Teresa Ovalle

Welcome to Me

The Ambiance of Social Media

on March 9, 2014

When I think of the word ambiance, I think of a soothing place to relax or unwind, perhaps indulge in a glass of wine and chat with family and friends.  The lighting is comfortable; the mood is light, and people are glad to be hanging out with me.  This is a good place – wherever this is.

This is online.  This is me – and you – and the other ‘reported 2.7 billion people – almost 40% of the world’s population’ (Elephant Creative) hanging out in our cyber worlds, ready to engage in conversation from the comfort of our own lives.  This is social ambiance.

The ambiance is the setting or the mood of our surroundings.  In this case, we are in the privacy of our own homes in close proximity to our 2.7 billion family members and friends; they are only a few keystrokes away.   The air is thick with anticipation of the joy of communicating and connecting with a lot of people at once.  The news feeds are active, friends are tweeting and the amount of information you are receiving is almost overwhelming, but it’s not.  You’re used to the feeling of being connected to a lot of people at once.  And it feels like you know them.

That feeling of knowing so many people and feeling connected to them (via social media) is called ambient awareness.  “It is, they say, very much like being physically near someone and picking up on his mood through the little things he does – body language, sighs, stray comments – out of the corner of your eye.” (Thompson, pg. 3)

The amazing part is that you don’t know these people by speaking to them every day, or even once a week.  You know them from the fragments of information you receive from them throughout your connection to them over time.  As Hermida states, “The value does not lie in each individual fragment of news and information, but rather in the mental portrait created by a number of messages over a period of time.”  (pg. 301)  In other words, you didn’t immediately know your online friends until you collected enough mental pixels of them to form an entire picture in your mind of who they were.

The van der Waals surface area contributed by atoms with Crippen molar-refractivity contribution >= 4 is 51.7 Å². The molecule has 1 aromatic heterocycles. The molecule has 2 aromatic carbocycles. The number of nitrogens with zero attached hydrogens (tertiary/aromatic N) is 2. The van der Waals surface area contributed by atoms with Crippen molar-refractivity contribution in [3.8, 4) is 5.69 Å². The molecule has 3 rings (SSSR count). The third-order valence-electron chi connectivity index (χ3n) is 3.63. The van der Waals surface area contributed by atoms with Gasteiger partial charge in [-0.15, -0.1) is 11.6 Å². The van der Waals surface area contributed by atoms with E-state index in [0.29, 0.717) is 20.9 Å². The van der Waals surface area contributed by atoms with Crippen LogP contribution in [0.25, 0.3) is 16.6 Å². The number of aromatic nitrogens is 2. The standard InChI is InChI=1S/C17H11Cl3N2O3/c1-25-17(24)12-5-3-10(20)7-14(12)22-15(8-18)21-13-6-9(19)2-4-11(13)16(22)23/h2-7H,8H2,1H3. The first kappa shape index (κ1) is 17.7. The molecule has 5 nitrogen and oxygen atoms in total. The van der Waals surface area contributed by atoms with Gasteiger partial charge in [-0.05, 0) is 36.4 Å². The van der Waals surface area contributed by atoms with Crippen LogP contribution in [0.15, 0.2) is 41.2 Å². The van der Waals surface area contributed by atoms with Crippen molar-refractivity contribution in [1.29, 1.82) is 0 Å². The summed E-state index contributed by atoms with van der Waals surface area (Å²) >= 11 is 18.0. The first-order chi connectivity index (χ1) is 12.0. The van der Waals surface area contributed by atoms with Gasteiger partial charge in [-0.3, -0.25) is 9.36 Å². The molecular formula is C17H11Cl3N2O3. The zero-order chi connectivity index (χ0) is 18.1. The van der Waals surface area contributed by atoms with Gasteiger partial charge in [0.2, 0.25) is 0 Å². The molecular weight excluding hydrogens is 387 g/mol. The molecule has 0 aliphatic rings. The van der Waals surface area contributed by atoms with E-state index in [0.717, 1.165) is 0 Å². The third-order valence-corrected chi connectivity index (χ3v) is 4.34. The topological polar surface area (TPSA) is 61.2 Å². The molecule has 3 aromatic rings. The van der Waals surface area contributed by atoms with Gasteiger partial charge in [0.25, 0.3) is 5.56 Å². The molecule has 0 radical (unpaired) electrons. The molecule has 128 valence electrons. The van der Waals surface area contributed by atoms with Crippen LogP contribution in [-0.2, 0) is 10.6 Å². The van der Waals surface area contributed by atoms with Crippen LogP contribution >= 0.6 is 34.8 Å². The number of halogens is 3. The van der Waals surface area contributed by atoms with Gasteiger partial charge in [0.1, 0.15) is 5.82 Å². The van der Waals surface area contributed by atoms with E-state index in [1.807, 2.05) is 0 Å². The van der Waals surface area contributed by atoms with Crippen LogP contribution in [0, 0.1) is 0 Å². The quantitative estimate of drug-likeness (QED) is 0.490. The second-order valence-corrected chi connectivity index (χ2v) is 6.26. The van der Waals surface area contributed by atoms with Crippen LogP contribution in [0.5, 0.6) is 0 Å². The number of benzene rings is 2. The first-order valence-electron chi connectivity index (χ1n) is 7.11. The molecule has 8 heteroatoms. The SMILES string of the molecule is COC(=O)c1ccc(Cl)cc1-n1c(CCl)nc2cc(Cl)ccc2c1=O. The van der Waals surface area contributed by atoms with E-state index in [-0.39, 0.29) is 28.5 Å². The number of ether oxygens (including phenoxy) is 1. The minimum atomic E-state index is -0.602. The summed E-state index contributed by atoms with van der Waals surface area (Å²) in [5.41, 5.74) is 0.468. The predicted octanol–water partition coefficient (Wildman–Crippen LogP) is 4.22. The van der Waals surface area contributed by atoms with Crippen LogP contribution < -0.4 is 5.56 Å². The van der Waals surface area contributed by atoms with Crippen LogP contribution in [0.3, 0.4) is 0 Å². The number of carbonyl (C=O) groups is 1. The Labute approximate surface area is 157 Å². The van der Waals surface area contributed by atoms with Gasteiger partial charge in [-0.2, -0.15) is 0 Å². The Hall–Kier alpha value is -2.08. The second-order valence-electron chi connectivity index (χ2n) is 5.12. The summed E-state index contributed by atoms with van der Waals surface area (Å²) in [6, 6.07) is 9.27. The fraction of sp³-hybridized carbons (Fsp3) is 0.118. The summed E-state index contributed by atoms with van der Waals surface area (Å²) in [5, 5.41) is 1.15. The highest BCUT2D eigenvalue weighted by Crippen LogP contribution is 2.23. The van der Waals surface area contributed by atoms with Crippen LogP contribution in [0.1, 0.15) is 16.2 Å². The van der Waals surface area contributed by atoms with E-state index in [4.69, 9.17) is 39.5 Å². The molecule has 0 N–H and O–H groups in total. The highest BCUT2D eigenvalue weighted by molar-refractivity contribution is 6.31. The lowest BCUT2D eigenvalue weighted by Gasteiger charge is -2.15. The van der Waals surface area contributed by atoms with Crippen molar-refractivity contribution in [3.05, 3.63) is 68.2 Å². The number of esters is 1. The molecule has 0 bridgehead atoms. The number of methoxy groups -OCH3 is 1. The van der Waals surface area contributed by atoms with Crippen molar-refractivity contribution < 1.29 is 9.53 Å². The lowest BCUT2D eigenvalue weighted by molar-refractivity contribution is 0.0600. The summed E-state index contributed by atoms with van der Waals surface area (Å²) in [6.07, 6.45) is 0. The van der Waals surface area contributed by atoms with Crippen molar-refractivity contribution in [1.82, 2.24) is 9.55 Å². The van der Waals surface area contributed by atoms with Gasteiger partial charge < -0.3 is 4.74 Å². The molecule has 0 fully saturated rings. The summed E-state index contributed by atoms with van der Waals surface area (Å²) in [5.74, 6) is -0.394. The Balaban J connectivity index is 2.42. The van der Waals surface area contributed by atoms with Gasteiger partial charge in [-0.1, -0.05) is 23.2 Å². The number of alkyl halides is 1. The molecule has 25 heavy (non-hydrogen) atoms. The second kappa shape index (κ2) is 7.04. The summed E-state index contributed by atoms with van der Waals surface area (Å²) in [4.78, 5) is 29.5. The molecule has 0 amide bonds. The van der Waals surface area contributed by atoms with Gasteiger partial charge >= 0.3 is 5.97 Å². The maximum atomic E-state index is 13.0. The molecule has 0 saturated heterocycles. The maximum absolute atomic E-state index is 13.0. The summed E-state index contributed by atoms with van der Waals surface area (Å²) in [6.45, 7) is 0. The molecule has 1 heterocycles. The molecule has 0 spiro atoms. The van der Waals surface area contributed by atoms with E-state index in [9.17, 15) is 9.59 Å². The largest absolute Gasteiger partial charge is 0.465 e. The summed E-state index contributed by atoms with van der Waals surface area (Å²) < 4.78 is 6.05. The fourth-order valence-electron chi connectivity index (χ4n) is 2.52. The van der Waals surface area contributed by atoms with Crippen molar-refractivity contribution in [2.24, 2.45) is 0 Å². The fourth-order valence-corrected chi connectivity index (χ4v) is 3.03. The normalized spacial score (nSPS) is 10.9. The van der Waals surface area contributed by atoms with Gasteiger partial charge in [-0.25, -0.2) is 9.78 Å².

Take a moment to imagine how many mental pixels came through your social media platforms to form the pictures of the people you now call ‘friends’.  Millions upon millions, I’m certain, but did your number of close friends grow?  You know, that hand full of people that you can rely on, trust and depend on to help pull you through a difficult situation?  It’s likely your number of close ties did not expand.

Thompson highlights the fact that, “… their circle of true intimates, their very close friends and family, had not become bigger.” (pg. 6)  This may surprise some of you.  In fact, the group to expand the most in your circle of friends is most likely those with weak ties to you; those who are loosely acquainted with you or those whom you knew less well.  (Thompson, pg. 6)

Weak ties have a special place in our lives.  Because they are not as familiar to us as our strong ties are, it’s likely that our weak ties will have different connections, know different people and will have different experiences to share with us.  I think these differences offer opportunities to connect to new people, new ideas and potentially new communities that can open doors to new prospects.  Weak ties are, “… farther afield, yet still socially intimate enough to want to help you out.” (Thompson, pg. 7)  Weak ties are a large part of the ambient awareness.  It’s likely they are most of it.

To me, ambient awareness is the electricity in the air that fills the ambiance of social media.  It’s the constant ‘noise’ in the background that we get used to over time, but still manage to embrace and pull nuggets of information from to understand better the people to whom we are connected.   Ambient awareness is the ambiance of social media.

“Social media is the lattice work for ambient awareness. Without social media the state of ambient awareness cannot exist.” (Wikipedia)


Thompson, C. (2008, September 5). Brave new world of digital intimacy. New York Times Magazine.

Hermida, A. (2010). Twittering the news: The emergence of ambient journalism. Journalism Practice, 4(3), 297–308.

Ambient Awareness